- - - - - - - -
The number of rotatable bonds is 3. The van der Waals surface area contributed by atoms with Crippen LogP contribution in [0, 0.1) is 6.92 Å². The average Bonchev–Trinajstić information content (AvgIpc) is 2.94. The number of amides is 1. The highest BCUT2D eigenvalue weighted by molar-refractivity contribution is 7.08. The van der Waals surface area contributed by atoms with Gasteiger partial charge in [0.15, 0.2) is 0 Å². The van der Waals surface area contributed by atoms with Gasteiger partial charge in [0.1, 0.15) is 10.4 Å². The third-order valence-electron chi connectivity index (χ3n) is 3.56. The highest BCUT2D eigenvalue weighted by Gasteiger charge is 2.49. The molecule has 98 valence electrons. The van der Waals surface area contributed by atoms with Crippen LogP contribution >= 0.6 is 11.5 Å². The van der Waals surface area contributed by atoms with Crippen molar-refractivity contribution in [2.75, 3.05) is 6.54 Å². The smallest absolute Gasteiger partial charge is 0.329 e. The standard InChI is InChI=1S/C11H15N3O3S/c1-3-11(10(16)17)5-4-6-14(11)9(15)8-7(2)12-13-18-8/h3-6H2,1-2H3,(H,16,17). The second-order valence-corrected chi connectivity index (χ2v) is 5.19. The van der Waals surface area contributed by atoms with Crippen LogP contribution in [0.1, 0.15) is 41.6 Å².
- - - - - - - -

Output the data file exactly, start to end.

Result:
The number of rotatable bonds is 3. The van der Waals surface area contributed by atoms with Crippen LogP contribution in [0, 0.1) is 6.92 Å². The average Bonchev–Trinajstić information content (AvgIpc) is 2.94. The number of amides is 1. The highest BCUT2D eigenvalue weighted by molar-refractivity contribution is 7.08. The van der Waals surface area contributed by atoms with Gasteiger partial charge in [0.15, 0.2) is 0 Å². The van der Waals surface area contributed by atoms with Gasteiger partial charge in [0.1, 0.15) is 10.4 Å². The third-order valence-electron chi connectivity index (χ3n) is 3.56. The highest BCUT2D eigenvalue weighted by Gasteiger charge is 2.49. The molecule has 98 valence electrons. The van der Waals surface area contributed by atoms with Crippen LogP contribution >= 0.6 is 11.5 Å². The van der Waals surface area contributed by atoms with Crippen molar-refractivity contribution in [2.75, 3.05) is 6.54 Å². The smallest absolute Gasteiger partial charge is 0.329 e. The standard InChI is InChI=1S/C11H15N3O3S/c1-3-11(10(16)17)5-4-6-14(11)9(15)8-7(2)12-13-18-8/h3-6H2,1-2H3,(H,16,17). The second-order valence-corrected chi connectivity index (χ2v) is 5.19. The van der Waals surface area contributed by atoms with Crippen LogP contribution in [0.1, 0.15) is 41.6 Å².